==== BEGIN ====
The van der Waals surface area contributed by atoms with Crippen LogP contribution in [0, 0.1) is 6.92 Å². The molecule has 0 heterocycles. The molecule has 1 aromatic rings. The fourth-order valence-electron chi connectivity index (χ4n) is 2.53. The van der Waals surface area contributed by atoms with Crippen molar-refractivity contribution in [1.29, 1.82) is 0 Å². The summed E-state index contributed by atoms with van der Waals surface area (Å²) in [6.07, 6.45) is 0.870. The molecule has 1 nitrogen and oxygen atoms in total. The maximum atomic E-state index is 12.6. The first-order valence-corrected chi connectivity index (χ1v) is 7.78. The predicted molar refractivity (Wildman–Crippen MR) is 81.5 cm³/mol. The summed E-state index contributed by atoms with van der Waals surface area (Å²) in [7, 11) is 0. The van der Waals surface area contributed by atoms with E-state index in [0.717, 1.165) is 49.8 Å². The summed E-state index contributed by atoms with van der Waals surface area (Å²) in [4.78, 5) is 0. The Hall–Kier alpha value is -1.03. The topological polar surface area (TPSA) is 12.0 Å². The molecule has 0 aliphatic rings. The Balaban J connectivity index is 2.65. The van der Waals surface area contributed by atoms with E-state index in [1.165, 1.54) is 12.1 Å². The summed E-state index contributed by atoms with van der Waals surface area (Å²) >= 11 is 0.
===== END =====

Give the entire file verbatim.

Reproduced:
The van der Waals surface area contributed by atoms with Crippen LogP contribution in [0, 0.1) is 6.92 Å². The molecule has 0 heterocycles. The molecule has 1 aromatic rings. The fourth-order valence-electron chi connectivity index (χ4n) is 2.53. The van der Waals surface area contributed by atoms with Crippen molar-refractivity contribution in [1.29, 1.82) is 0 Å². The summed E-state index contributed by atoms with van der Waals surface area (Å²) in [6.07, 6.45) is 0.870. The molecule has 1 nitrogen and oxygen atoms in total. The maximum atomic E-state index is 12.6. The first-order valence-corrected chi connectivity index (χ1v) is 7.78. The predicted molar refractivity (Wildman–Crippen MR) is 81.5 cm³/mol. The summed E-state index contributed by atoms with van der Waals surface area (Å²) in [7, 11) is 0. The van der Waals surface area contributed by atoms with E-state index in [0.717, 1.165) is 49.8 Å². The summed E-state index contributed by atoms with van der Waals surface area (Å²) in [4.78, 5) is 0. The Hall–Kier alpha value is -1.03. The topological polar surface area (TPSA) is 12.0 Å². The molecule has 0 aliphatic rings. The Balaban J connectivity index is 2.65. The van der Waals surface area contributed by atoms with E-state index in [1.165, 1.54) is 12.1 Å². The summed E-state index contributed by atoms with van der Waals surface area (Å²) >= 11 is 0.